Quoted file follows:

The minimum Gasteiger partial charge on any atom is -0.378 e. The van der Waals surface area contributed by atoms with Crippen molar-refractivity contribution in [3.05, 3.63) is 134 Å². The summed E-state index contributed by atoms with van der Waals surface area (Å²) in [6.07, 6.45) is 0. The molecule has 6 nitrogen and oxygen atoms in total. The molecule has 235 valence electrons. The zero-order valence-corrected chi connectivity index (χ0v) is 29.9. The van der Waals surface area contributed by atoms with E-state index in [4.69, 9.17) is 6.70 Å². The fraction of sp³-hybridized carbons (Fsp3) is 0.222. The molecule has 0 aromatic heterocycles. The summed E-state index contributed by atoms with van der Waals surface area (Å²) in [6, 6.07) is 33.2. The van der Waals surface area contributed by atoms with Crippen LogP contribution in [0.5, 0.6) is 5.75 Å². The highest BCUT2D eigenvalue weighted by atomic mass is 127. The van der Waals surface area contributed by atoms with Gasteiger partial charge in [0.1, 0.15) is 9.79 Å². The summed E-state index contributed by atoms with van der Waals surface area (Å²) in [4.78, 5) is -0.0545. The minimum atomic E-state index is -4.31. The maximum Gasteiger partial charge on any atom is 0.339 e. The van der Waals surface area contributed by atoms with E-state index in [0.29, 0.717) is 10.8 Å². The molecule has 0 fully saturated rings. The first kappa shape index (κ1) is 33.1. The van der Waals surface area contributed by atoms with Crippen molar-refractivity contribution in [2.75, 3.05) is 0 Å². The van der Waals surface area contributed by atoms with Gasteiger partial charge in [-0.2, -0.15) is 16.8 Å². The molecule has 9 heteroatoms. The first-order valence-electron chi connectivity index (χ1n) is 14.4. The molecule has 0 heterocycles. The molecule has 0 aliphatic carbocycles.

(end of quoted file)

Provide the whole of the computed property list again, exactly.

The minimum Gasteiger partial charge on any atom is -0.378 e. The van der Waals surface area contributed by atoms with Crippen molar-refractivity contribution in [3.05, 3.63) is 134 Å². The summed E-state index contributed by atoms with van der Waals surface area (Å²) in [6.07, 6.45) is 0. The molecule has 6 nitrogen and oxygen atoms in total. The molecule has 235 valence electrons. The zero-order valence-corrected chi connectivity index (χ0v) is 29.9. The van der Waals surface area contributed by atoms with E-state index in [4.69, 9.17) is 6.70 Å². The fraction of sp³-hybridized carbons (Fsp3) is 0.222. The molecule has 0 aromatic heterocycles. The summed E-state index contributed by atoms with van der Waals surface area (Å²) in [6, 6.07) is 33.2. The van der Waals surface area contributed by atoms with Crippen LogP contribution in [0.5, 0.6) is 5.75 Å². The highest BCUT2D eigenvalue weighted by atomic mass is 127. The van der Waals surface area contributed by atoms with Gasteiger partial charge in [0.1, 0.15) is 9.79 Å². The summed E-state index contributed by atoms with van der Waals surface area (Å²) in [4.78, 5) is -0.0545. The minimum atomic E-state index is -4.31. The maximum Gasteiger partial charge on any atom is 0.339 e. The van der Waals surface area contributed by atoms with E-state index in [0.29, 0.717) is 10.8 Å². The molecule has 0 fully saturated rings. The first kappa shape index (κ1) is 33.1. The van der Waals surface area contributed by atoms with Crippen molar-refractivity contribution in [2.75, 3.05) is 0 Å². The van der Waals surface area contributed by atoms with Gasteiger partial charge in [-0.2, -0.15) is 16.8 Å². The molecule has 9 heteroatoms. The first-order valence-electron chi connectivity index (χ1n) is 14.4. The molecule has 0 heterocycles. The molecule has 0 aliphatic carbocycles.